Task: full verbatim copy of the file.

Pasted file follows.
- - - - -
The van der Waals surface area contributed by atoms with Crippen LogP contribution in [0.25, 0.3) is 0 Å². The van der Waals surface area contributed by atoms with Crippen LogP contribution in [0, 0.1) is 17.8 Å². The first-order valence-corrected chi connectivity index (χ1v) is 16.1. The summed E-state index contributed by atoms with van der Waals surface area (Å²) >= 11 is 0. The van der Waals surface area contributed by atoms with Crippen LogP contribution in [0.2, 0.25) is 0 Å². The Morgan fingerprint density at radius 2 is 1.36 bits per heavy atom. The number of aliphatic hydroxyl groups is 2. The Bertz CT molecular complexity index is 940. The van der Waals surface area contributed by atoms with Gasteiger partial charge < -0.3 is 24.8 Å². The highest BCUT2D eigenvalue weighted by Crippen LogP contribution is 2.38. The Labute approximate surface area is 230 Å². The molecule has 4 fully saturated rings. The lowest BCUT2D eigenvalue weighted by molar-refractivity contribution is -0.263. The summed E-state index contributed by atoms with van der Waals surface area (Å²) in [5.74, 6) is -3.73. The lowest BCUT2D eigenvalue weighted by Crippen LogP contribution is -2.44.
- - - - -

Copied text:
The van der Waals surface area contributed by atoms with Crippen LogP contribution in [0.25, 0.3) is 0 Å². The van der Waals surface area contributed by atoms with Crippen LogP contribution in [0, 0.1) is 17.8 Å². The first-order valence-corrected chi connectivity index (χ1v) is 16.1. The summed E-state index contributed by atoms with van der Waals surface area (Å²) >= 11 is 0. The van der Waals surface area contributed by atoms with Crippen LogP contribution in [0.2, 0.25) is 0 Å². The Morgan fingerprint density at radius 2 is 1.36 bits per heavy atom. The number of aliphatic hydroxyl groups is 2. The Bertz CT molecular complexity index is 940. The van der Waals surface area contributed by atoms with Gasteiger partial charge < -0.3 is 24.8 Å². The highest BCUT2D eigenvalue weighted by Crippen LogP contribution is 2.38. The Labute approximate surface area is 230 Å². The molecule has 4 fully saturated rings. The lowest BCUT2D eigenvalue weighted by molar-refractivity contribution is -0.263. The summed E-state index contributed by atoms with van der Waals surface area (Å²) in [5.74, 6) is -3.73. The lowest BCUT2D eigenvalue weighted by Crippen LogP contribution is -2.44.